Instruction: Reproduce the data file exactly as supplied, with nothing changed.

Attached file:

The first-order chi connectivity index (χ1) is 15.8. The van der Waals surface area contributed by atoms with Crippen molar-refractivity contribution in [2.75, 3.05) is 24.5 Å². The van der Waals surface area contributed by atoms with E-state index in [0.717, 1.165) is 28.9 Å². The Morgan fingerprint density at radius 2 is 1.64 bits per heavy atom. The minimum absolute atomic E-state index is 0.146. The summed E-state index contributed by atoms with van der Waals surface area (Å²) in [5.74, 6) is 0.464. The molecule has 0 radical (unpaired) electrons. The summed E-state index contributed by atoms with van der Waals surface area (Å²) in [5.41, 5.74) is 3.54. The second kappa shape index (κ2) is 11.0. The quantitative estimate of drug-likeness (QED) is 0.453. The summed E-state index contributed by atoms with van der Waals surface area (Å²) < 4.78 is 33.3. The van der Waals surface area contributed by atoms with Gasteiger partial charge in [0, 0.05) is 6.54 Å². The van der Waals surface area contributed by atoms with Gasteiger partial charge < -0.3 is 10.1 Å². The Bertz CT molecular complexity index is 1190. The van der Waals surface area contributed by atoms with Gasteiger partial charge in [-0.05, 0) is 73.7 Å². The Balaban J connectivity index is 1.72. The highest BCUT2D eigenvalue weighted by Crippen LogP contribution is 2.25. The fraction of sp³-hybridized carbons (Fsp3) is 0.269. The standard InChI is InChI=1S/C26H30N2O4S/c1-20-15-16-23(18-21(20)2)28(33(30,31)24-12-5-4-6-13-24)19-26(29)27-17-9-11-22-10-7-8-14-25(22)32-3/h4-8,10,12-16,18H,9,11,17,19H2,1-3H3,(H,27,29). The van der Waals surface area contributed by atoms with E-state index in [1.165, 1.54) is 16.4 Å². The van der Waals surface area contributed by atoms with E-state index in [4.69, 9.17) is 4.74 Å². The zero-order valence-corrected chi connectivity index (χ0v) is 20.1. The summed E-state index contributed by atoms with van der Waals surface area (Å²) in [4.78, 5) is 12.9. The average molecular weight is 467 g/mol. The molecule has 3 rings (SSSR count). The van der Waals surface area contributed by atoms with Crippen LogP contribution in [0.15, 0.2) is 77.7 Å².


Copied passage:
The first-order chi connectivity index (χ1) is 15.8. The van der Waals surface area contributed by atoms with Crippen molar-refractivity contribution in [2.75, 3.05) is 24.5 Å². The van der Waals surface area contributed by atoms with E-state index in [0.717, 1.165) is 28.9 Å². The Morgan fingerprint density at radius 2 is 1.64 bits per heavy atom. The minimum absolute atomic E-state index is 0.146. The summed E-state index contributed by atoms with van der Waals surface area (Å²) in [5.74, 6) is 0.464. The molecule has 0 radical (unpaired) electrons. The summed E-state index contributed by atoms with van der Waals surface area (Å²) in [5.41, 5.74) is 3.54. The second kappa shape index (κ2) is 11.0. The quantitative estimate of drug-likeness (QED) is 0.453. The summed E-state index contributed by atoms with van der Waals surface area (Å²) < 4.78 is 33.3. The van der Waals surface area contributed by atoms with Gasteiger partial charge in [0, 0.05) is 6.54 Å². The van der Waals surface area contributed by atoms with Gasteiger partial charge < -0.3 is 10.1 Å². The Bertz CT molecular complexity index is 1190. The van der Waals surface area contributed by atoms with Gasteiger partial charge in [-0.05, 0) is 73.7 Å². The Balaban J connectivity index is 1.72. The highest BCUT2D eigenvalue weighted by Crippen LogP contribution is 2.25. The fraction of sp³-hybridized carbons (Fsp3) is 0.269. The standard InChI is InChI=1S/C26H30N2O4S/c1-20-15-16-23(18-21(20)2)28(33(30,31)24-12-5-4-6-13-24)19-26(29)27-17-9-11-22-10-7-8-14-25(22)32-3/h4-8,10,12-16,18H,9,11,17,19H2,1-3H3,(H,27,29). The van der Waals surface area contributed by atoms with E-state index in [1.165, 1.54) is 16.4 Å². The van der Waals surface area contributed by atoms with E-state index in [4.69, 9.17) is 4.74 Å². The zero-order valence-corrected chi connectivity index (χ0v) is 20.1. The summed E-state index contributed by atoms with van der Waals surface area (Å²) in [4.78, 5) is 12.9. The average molecular weight is 467 g/mol. The molecule has 3 rings (SSSR count). The van der Waals surface area contributed by atoms with Crippen LogP contribution in [0.15, 0.2) is 77.7 Å².